Like most websites, our site uses cookies to provide you with the best possible experience.
You can find out more about how we use cookies here.

Posting of the Month - Gomukhasana

29 Jul 2022

Photo of Teacher Meg Laing demonstrating Gomukhasana (Cow Face Pose)

Just squeezing in to July, our Posting of the Month is from teacher Meg Laing who brings more detail and description of Gomukhasana.

Gomukhasana - Cow Face Pose


The frequent practice of Gomukhasana (Cow-face pose) is very good for the leg muscles and brings flexibility to the ankles, knees and hips as well as expanding the chest. 

Gomukhasana is well-known in its ‘arms only’ version.  This part of the pose is introduced to beginner students in Tadasana, after Urdhva Hastasana, Baddha Angulyasana, Namaskarasana and Urdhva Namaskarasana, all of which open the shoulder joints and armpit chest and extend the sides of the trunk evenly. 

The action in Gomukhasana is very different for each arm.  The upper one has to open the shoulder and armpit chest, very like the previously learned poses, but with the elbow bending to drop the hand down between the upper shoulder blades. The other arm comes up and behind the back from below, so that its hand can shake the hand of the descending arm.  



The clasp of the hands is then used to open the chest further and expand the range of breath. The two arms can be thought of as the ‘Sirsasana arm’ and the ‘Sarvangasana arm’ respectively, as the shoulder joints have to perform similar actions to what they do symmetrically in those inversions.  

These actions between them give the shoulder complex, including the shoulder blades and the armpit chest, a real work out, and help to optimise the whole range of movement available to a healthy shoulder joint.

The less well-known full Gomukhasana is a marvellous pose, and one that for me embodies the yogic principle of harmony in body, mind and breath.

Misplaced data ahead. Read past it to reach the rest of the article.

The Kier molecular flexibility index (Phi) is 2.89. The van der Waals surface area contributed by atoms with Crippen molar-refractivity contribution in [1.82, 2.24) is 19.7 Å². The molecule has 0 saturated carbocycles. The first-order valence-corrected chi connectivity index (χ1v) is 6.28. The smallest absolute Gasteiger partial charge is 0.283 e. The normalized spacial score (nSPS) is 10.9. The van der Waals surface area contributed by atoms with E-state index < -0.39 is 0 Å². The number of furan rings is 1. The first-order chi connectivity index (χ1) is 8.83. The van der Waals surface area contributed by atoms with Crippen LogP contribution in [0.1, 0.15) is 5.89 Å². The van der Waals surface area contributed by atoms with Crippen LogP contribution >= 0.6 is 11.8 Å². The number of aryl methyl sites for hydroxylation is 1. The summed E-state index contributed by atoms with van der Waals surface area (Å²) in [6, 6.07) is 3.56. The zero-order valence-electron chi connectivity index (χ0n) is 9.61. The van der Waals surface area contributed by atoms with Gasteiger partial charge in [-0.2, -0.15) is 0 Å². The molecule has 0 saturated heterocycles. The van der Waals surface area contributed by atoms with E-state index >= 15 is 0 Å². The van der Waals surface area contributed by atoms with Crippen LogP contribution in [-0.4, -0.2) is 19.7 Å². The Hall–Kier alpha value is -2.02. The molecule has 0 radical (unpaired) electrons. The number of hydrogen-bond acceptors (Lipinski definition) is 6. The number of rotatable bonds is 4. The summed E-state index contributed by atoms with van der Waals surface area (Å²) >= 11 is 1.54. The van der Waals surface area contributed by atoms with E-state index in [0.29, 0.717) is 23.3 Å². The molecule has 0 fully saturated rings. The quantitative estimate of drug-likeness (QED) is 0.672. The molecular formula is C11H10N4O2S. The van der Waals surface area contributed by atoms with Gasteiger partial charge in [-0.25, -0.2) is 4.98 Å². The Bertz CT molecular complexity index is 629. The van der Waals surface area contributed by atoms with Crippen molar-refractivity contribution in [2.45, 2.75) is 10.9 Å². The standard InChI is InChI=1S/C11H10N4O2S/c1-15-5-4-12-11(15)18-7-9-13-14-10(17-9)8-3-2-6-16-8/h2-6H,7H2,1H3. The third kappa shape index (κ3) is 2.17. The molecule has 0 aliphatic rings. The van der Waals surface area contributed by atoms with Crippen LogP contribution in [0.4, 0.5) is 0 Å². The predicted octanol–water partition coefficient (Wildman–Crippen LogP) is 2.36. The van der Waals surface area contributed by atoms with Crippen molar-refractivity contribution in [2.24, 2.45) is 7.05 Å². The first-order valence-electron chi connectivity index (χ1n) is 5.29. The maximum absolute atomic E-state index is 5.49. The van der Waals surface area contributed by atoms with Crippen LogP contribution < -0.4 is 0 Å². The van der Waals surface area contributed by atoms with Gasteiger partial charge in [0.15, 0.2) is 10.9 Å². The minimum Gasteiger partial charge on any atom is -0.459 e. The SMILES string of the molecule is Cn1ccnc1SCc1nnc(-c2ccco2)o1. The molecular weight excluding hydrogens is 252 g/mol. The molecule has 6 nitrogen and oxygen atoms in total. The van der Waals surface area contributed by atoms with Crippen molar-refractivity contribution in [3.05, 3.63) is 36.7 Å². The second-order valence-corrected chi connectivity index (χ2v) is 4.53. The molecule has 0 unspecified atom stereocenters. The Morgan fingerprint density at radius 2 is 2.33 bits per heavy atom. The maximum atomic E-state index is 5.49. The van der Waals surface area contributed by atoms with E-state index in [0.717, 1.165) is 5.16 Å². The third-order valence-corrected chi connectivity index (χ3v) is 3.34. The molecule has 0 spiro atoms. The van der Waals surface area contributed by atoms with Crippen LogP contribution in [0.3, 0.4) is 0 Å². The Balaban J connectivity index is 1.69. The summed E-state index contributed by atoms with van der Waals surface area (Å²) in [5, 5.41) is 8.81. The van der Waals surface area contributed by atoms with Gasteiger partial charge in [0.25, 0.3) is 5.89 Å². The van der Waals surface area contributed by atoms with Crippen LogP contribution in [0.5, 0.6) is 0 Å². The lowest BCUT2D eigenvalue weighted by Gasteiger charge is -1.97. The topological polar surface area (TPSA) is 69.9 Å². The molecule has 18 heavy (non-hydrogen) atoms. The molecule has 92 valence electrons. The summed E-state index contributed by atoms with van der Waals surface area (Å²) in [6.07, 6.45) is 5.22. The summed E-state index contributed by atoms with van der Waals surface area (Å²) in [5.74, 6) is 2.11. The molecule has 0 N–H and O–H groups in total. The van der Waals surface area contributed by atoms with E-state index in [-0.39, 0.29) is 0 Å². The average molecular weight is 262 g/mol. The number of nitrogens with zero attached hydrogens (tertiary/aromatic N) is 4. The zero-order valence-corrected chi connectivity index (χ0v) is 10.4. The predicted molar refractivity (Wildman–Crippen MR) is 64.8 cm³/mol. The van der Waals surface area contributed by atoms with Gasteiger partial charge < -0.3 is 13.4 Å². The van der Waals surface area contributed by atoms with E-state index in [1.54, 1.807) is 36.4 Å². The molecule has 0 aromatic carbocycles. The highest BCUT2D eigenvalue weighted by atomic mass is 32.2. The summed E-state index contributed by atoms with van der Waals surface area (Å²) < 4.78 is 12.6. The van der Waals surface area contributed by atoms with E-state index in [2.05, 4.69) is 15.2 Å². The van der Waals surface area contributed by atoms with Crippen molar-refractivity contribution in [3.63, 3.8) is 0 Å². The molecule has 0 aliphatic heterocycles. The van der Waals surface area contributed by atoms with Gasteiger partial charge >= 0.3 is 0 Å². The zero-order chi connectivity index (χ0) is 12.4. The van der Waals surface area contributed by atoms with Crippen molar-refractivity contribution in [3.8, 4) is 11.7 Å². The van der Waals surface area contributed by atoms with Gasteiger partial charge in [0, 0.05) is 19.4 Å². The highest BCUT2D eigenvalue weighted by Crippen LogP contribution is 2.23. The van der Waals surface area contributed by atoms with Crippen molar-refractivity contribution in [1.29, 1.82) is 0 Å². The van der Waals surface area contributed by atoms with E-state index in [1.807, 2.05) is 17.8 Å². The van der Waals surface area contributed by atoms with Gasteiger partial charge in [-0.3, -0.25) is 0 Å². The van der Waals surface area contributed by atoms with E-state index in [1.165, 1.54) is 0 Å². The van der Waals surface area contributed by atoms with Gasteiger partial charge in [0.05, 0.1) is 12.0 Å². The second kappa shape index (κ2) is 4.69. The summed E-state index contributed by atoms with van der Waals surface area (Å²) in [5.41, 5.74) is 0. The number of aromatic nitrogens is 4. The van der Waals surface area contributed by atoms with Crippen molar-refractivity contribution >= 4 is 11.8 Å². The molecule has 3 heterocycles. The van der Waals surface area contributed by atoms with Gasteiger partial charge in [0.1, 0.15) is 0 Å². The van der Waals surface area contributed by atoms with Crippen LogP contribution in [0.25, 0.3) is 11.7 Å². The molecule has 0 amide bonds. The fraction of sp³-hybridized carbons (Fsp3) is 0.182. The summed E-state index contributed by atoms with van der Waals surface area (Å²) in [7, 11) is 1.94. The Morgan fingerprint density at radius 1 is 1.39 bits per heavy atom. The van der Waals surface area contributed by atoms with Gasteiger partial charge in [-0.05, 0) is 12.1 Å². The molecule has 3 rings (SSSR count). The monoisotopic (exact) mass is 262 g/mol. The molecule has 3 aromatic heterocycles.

The crossing of one thigh completely above the other is not a common action in yogasanas; only the standing pose Garudhasana comes close to it. 

Rear view photo of Teacher Meg Laing demonstrating Gomukhasana (Cow Face Pose)

Side view of photo of Teacher Meg Laing demonstrating Gomukhasana (Cow Face Pose)

In Gomukhasana, however, one is seated with the toes pointing backwards. The lower leg is the ‘anchor’ leg, with the shin and front ankle and top foot much as in Virasana. The upper leg has to negotiate the depth and width of the lower leg thigh and its hip is therefore tilted up higher than the lower leg hip. Its foot is also in front of the lower leg foot, but still has to point backwards and only the top of the foot and front ankle are able to press into the floor.

This makes everything feel uneven and the balance is sometimes precarious.

As always with such poses, the harmony and equilibrium has to come to the body by means of the breath and the mind.  

The balance of the lower body in full Gomukhasana is helped by the action of the arms. 

This is because, when the left leg is underneath, the left arm is the upper one, and when the right leg is underneath the right arm is the upper one. There is thus a crisscross action between the arms and the legs, that ‘braces’ the pose and enables the trunk to become more even. 

This allows the breathing to stabilise and quietness comes to the mind.